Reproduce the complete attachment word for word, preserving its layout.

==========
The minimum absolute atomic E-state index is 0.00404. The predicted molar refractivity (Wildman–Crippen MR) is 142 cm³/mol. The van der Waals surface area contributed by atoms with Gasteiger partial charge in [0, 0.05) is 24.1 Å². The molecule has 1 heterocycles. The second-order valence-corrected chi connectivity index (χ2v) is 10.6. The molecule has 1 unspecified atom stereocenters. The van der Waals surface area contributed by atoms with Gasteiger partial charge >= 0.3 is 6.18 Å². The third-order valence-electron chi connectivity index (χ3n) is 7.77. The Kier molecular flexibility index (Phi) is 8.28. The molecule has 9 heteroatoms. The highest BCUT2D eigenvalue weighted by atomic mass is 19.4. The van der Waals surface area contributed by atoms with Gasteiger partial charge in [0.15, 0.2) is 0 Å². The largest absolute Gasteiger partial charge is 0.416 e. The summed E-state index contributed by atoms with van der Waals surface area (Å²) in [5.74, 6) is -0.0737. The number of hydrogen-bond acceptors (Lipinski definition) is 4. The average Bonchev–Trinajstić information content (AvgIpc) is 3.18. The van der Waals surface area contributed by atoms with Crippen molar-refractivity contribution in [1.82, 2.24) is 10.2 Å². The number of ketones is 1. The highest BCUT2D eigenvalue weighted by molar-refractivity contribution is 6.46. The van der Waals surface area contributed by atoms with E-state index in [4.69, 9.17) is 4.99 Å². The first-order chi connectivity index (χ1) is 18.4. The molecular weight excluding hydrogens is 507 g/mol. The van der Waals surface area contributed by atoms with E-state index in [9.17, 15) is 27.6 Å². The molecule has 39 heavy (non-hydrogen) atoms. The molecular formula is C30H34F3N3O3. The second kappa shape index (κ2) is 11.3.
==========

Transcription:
The minimum absolute atomic E-state index is 0.00404. The predicted molar refractivity (Wildman–Crippen MR) is 142 cm³/mol. The van der Waals surface area contributed by atoms with Gasteiger partial charge in [0, 0.05) is 24.1 Å². The molecule has 1 heterocycles. The second-order valence-corrected chi connectivity index (χ2v) is 10.6. The molecule has 1 unspecified atom stereocenters. The van der Waals surface area contributed by atoms with Gasteiger partial charge >= 0.3 is 6.18 Å². The third-order valence-electron chi connectivity index (χ3n) is 7.77. The Kier molecular flexibility index (Phi) is 8.28. The molecule has 9 heteroatoms. The highest BCUT2D eigenvalue weighted by atomic mass is 19.4. The van der Waals surface area contributed by atoms with Gasteiger partial charge in [0.15, 0.2) is 0 Å². The largest absolute Gasteiger partial charge is 0.416 e. The summed E-state index contributed by atoms with van der Waals surface area (Å²) in [5.74, 6) is -0.0737. The number of hydrogen-bond acceptors (Lipinski definition) is 4. The average Bonchev–Trinajstić information content (AvgIpc) is 3.18. The van der Waals surface area contributed by atoms with Crippen molar-refractivity contribution in [1.82, 2.24) is 10.2 Å². The number of ketones is 1. The highest BCUT2D eigenvalue weighted by molar-refractivity contribution is 6.46. The van der Waals surface area contributed by atoms with E-state index in [4.69, 9.17) is 4.99 Å². The first-order chi connectivity index (χ1) is 18.4. The molecular weight excluding hydrogens is 507 g/mol. The van der Waals surface area contributed by atoms with E-state index in [9.17, 15) is 27.6 Å². The molecule has 39 heavy (non-hydrogen) atoms. The molecular formula is C30H34F3N3O3. The second kappa shape index (κ2) is 11.3.